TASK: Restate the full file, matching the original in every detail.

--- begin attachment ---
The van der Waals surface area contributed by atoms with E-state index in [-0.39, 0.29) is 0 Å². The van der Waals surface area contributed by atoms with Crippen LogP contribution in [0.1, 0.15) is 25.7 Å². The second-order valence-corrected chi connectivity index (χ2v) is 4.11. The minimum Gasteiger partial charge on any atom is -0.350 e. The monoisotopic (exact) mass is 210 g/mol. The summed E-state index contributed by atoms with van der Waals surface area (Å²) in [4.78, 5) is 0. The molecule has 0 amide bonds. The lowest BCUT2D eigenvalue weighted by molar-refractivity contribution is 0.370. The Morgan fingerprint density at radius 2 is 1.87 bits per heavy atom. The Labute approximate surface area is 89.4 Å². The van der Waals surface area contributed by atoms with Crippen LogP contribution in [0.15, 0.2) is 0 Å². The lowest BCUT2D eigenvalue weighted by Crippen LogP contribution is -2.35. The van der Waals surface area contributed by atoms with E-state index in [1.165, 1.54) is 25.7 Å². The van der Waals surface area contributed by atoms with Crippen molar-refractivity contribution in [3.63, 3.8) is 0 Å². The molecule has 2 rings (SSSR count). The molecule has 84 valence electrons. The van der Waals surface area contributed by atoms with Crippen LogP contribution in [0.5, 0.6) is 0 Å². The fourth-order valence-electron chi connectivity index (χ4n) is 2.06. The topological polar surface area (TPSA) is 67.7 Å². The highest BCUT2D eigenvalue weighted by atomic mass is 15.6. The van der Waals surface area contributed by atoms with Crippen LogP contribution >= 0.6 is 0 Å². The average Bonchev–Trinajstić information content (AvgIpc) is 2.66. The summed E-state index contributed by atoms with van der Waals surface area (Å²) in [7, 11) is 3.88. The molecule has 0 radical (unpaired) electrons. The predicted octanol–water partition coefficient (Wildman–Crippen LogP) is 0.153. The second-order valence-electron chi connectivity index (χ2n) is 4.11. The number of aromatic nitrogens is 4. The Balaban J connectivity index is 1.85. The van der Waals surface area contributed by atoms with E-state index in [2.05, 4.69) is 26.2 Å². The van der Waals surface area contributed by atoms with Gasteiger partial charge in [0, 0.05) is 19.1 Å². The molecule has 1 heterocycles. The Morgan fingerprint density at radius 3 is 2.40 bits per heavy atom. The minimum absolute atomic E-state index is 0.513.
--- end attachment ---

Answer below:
The van der Waals surface area contributed by atoms with E-state index in [-0.39, 0.29) is 0 Å². The van der Waals surface area contributed by atoms with Crippen LogP contribution in [0.1, 0.15) is 25.7 Å². The second-order valence-corrected chi connectivity index (χ2v) is 4.11. The minimum Gasteiger partial charge on any atom is -0.350 e. The monoisotopic (exact) mass is 210 g/mol. The summed E-state index contributed by atoms with van der Waals surface area (Å²) in [4.78, 5) is 0. The molecule has 0 amide bonds. The lowest BCUT2D eigenvalue weighted by molar-refractivity contribution is 0.370. The Morgan fingerprint density at radius 2 is 1.87 bits per heavy atom. The Labute approximate surface area is 89.4 Å². The van der Waals surface area contributed by atoms with Crippen LogP contribution in [0.15, 0.2) is 0 Å². The lowest BCUT2D eigenvalue weighted by Crippen LogP contribution is -2.35. The van der Waals surface area contributed by atoms with E-state index in [1.165, 1.54) is 25.7 Å². The van der Waals surface area contributed by atoms with Crippen molar-refractivity contribution in [3.63, 3.8) is 0 Å². The molecule has 2 rings (SSSR count). The molecule has 84 valence electrons. The van der Waals surface area contributed by atoms with Crippen LogP contribution in [0.5, 0.6) is 0 Å². The fourth-order valence-electron chi connectivity index (χ4n) is 2.06. The topological polar surface area (TPSA) is 67.7 Å². The highest BCUT2D eigenvalue weighted by atomic mass is 15.6. The van der Waals surface area contributed by atoms with Crippen LogP contribution >= 0.6 is 0 Å². The average Bonchev–Trinajstić information content (AvgIpc) is 2.66. The summed E-state index contributed by atoms with van der Waals surface area (Å²) in [7, 11) is 3.88. The molecule has 0 radical (unpaired) electrons. The predicted octanol–water partition coefficient (Wildman–Crippen LogP) is 0.153. The second-order valence-electron chi connectivity index (χ2n) is 4.11. The number of aromatic nitrogens is 4. The Balaban J connectivity index is 1.85. The van der Waals surface area contributed by atoms with E-state index in [2.05, 4.69) is 26.2 Å². The van der Waals surface area contributed by atoms with Gasteiger partial charge in [0, 0.05) is 19.1 Å². The molecule has 1 heterocycles. The Morgan fingerprint density at radius 3 is 2.40 bits per heavy atom. The minimum absolute atomic E-state index is 0.513.